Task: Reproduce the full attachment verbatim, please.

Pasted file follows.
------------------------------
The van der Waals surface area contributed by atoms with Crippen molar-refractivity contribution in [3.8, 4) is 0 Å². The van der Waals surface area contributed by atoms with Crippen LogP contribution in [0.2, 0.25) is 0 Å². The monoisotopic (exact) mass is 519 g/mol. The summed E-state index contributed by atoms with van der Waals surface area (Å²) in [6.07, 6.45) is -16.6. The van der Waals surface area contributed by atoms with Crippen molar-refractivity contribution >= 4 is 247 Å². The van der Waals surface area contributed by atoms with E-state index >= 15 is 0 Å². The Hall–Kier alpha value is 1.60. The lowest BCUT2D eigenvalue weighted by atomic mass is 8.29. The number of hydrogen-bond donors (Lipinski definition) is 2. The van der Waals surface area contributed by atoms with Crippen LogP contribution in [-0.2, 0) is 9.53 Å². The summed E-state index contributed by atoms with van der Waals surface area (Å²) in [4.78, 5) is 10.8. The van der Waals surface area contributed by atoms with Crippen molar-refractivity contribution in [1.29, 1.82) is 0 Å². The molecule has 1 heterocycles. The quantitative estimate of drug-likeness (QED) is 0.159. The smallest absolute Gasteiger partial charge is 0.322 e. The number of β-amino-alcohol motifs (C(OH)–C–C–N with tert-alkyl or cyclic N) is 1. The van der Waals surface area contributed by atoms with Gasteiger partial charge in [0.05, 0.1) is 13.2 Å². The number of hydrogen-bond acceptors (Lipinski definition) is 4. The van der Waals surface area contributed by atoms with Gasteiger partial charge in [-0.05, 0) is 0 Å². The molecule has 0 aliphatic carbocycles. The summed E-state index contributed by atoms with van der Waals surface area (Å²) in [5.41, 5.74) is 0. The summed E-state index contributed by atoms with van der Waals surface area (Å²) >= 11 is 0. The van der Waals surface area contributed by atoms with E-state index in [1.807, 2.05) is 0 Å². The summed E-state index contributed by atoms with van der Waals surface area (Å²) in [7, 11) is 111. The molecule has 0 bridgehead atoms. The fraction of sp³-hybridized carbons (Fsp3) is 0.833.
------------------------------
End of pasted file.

The van der Waals surface area contributed by atoms with Crippen molar-refractivity contribution in [3.8, 4) is 0 Å². The van der Waals surface area contributed by atoms with Crippen LogP contribution in [0.2, 0.25) is 0 Å². The monoisotopic (exact) mass is 519 g/mol. The summed E-state index contributed by atoms with van der Waals surface area (Å²) in [6.07, 6.45) is -16.6. The van der Waals surface area contributed by atoms with Crippen molar-refractivity contribution >= 4 is 247 Å². The van der Waals surface area contributed by atoms with E-state index >= 15 is 0 Å². The Hall–Kier alpha value is 1.60. The lowest BCUT2D eigenvalue weighted by atomic mass is 8.29. The number of hydrogen-bond donors (Lipinski definition) is 2. The van der Waals surface area contributed by atoms with Crippen LogP contribution in [-0.2, 0) is 9.53 Å². The summed E-state index contributed by atoms with van der Waals surface area (Å²) in [4.78, 5) is 10.8. The van der Waals surface area contributed by atoms with Crippen molar-refractivity contribution in [1.29, 1.82) is 0 Å². The molecule has 1 heterocycles. The quantitative estimate of drug-likeness (QED) is 0.159. The smallest absolute Gasteiger partial charge is 0.322 e. The number of β-amino-alcohol motifs (C(OH)–C–C–N with tert-alkyl or cyclic N) is 1. The van der Waals surface area contributed by atoms with Gasteiger partial charge in [0.05, 0.1) is 13.2 Å². The number of hydrogen-bond acceptors (Lipinski definition) is 4. The van der Waals surface area contributed by atoms with Gasteiger partial charge in [-0.05, 0) is 0 Å². The molecule has 0 aliphatic carbocycles. The summed E-state index contributed by atoms with van der Waals surface area (Å²) in [5.41, 5.74) is 0. The summed E-state index contributed by atoms with van der Waals surface area (Å²) >= 11 is 0. The van der Waals surface area contributed by atoms with E-state index in [1.807, 2.05) is 0 Å². The summed E-state index contributed by atoms with van der Waals surface area (Å²) in [7, 11) is 111. The molecule has 0 bridgehead atoms. The fraction of sp³-hybridized carbons (Fsp3) is 0.833.